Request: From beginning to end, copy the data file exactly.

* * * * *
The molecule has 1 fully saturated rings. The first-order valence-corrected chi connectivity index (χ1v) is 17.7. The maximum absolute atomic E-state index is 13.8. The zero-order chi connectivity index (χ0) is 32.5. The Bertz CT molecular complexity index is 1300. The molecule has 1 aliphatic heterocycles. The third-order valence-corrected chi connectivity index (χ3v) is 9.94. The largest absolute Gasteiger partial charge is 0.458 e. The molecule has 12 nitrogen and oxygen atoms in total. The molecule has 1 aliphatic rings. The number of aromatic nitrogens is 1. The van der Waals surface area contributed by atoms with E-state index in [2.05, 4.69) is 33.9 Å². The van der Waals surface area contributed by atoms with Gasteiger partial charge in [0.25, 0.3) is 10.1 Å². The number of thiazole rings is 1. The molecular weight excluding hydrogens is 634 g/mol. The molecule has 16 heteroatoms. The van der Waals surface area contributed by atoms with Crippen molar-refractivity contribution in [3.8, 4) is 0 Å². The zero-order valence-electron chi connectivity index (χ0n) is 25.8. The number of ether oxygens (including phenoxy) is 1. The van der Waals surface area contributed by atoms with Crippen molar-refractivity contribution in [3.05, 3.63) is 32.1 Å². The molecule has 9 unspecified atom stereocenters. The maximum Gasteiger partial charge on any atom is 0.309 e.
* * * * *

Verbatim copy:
The molecule has 1 fully saturated rings. The first-order valence-corrected chi connectivity index (χ1v) is 17.7. The maximum absolute atomic E-state index is 13.8. The zero-order chi connectivity index (χ0) is 32.5. The Bertz CT molecular complexity index is 1300. The molecule has 1 aliphatic heterocycles. The third-order valence-corrected chi connectivity index (χ3v) is 9.94. The largest absolute Gasteiger partial charge is 0.458 e. The molecule has 12 nitrogen and oxygen atoms in total. The molecule has 1 aliphatic rings. The number of aromatic nitrogens is 1. The van der Waals surface area contributed by atoms with E-state index in [2.05, 4.69) is 33.9 Å². The van der Waals surface area contributed by atoms with Gasteiger partial charge in [0.25, 0.3) is 10.1 Å². The number of thiazole rings is 1. The molecular weight excluding hydrogens is 634 g/mol. The molecule has 16 heteroatoms. The van der Waals surface area contributed by atoms with Crippen molar-refractivity contribution in [3.8, 4) is 0 Å². The zero-order valence-electron chi connectivity index (χ0n) is 25.8. The number of ether oxygens (including phenoxy) is 1. The van der Waals surface area contributed by atoms with Crippen molar-refractivity contribution in [3.05, 3.63) is 32.1 Å². The molecule has 9 unspecified atom stereocenters. The maximum Gasteiger partial charge on any atom is 0.309 e.